Two photo albums, 11 1/2 by 15 in., bound at left margin with string ties. Approximately 350 black & white photos, varying in size (8 x 10 in.; 7 3/4 x 9 1/2 in.; 5 x 7 in.; 4 x 5 in.; 2 3/4 x 2 3/4 in.), laid down on black album sheets, or held in place by corner mounts. A photo documentary of the USDA's involvement in the outbreak of foot and mouth disease in Mexico, including often graphic images of the attempts to contain and eliminate the diseased livestock. A typed introduction to the two photo albums (approx. 240 words) is laid in, entitled "Border Patrol," and details the work done by the Bureau of Animal Industry to protect the U.S. border with Mexico against entry by animals and animal products which might carry Foot-and-Mouth disease: "Traveling by horseback, Jeep, and airplane, the 600 men of the BAI Border Patrol keep vigil over some of the roughest and most remote areas of the country," along the border from San Diego to Brownsville.
Several of the photos have typed caption labels explaining the manual labor required to dig the animal burial pits, stockyards of livestock awaiting destruction, disinfection of the livestock cars, etc. Some of the images have manuscript notes in chalk in the margins identifying photos whose negatives were to be "sent back to Mexico." One photo identifies the Mexican and American veterinarians who are cooperating on the control efforts, others show the replacement steel plows and mules distributed to farmers to compensate for their losses, a group of images show members of the border patrol at work. A few of the photos are by well-know photographer Juan Guzman, others are by Charles H. Bernhard of the USDA, etc. Photo images of maps showing the areas of Mexico affected are included (primarily south of Vera Cruz along the Gulf of Mexico, as well as vaccination preparations in the lab, and administration of vaccines in the field. Operations centering on the Jeffcott Ranch in the Toluca area are depicted. Several of the photos have become detached from the album pages. All of the images very good, clear. Item #61417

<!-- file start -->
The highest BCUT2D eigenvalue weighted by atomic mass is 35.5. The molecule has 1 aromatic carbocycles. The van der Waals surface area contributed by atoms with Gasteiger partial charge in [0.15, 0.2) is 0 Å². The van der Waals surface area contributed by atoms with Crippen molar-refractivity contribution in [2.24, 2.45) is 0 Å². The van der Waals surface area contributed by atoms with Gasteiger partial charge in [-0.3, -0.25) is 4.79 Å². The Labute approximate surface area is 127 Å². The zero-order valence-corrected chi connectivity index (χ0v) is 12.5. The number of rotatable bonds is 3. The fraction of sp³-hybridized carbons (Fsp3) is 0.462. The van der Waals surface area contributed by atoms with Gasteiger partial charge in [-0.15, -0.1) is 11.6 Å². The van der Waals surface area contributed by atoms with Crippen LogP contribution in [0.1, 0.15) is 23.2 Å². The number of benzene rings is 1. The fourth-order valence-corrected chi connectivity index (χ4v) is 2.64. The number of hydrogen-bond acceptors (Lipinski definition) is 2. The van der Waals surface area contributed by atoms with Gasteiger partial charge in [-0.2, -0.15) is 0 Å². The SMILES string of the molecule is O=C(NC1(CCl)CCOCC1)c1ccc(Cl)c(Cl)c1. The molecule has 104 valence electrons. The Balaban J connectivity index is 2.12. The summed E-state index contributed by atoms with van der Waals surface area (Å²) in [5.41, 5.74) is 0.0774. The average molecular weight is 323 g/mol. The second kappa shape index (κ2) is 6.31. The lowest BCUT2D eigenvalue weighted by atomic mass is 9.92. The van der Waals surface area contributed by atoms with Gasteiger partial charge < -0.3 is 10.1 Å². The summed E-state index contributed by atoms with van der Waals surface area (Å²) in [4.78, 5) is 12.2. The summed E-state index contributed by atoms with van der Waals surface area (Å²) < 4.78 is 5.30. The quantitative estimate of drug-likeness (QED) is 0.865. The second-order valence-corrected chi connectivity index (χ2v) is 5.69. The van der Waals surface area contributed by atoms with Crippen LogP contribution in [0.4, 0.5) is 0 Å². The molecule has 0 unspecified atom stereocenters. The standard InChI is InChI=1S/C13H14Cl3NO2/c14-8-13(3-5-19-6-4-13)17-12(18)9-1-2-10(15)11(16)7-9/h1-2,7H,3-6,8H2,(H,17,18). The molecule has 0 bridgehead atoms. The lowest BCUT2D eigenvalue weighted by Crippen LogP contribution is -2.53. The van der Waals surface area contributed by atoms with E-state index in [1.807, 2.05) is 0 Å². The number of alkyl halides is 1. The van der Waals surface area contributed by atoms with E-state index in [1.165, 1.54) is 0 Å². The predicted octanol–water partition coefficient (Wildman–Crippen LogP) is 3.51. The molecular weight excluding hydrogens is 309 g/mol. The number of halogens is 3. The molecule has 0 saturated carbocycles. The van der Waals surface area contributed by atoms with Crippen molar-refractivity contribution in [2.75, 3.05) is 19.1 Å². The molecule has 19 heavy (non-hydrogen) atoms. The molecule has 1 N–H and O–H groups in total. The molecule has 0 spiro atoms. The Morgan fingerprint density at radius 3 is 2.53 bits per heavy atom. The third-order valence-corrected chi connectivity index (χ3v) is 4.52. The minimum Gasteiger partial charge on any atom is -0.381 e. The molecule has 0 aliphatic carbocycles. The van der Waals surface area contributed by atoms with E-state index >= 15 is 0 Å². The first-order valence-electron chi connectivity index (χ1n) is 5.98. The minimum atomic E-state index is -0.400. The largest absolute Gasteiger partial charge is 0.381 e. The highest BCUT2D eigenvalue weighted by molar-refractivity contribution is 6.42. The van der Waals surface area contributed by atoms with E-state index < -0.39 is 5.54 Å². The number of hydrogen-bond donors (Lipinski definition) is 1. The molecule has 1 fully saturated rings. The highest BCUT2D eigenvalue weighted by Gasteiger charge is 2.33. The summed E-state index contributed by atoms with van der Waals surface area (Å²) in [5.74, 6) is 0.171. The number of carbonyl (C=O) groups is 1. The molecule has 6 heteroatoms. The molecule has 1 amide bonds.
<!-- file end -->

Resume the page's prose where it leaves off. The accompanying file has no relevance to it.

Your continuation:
This pair of albums came from the estate of Claude Smith, a veterinarian with the USDA who worked overseeing animal inspections and quarantines. According to a USDA publication, "Foot-and-Mouth Disease: A Menace to North American Livestock," (USDA: 1967), the collaborative effort between the U.S. and Mexico to combat the spread of the disease resulted in the destruction of some 883,000 animals. A vaccination plan was also implemented.
A handful of the photos are stamped with the name of Juan Guzman (1911-1982), who was born Hans Gutmann in Germany. A photojournalist, he participated in the Spanish Civil War against Franco's forces and produced some graphic photos of the conflict. Gutmann emigrated to Mexico in 1939, under the name Guzman and later worked for the Mexican Ministry of Agriculture and Livestock.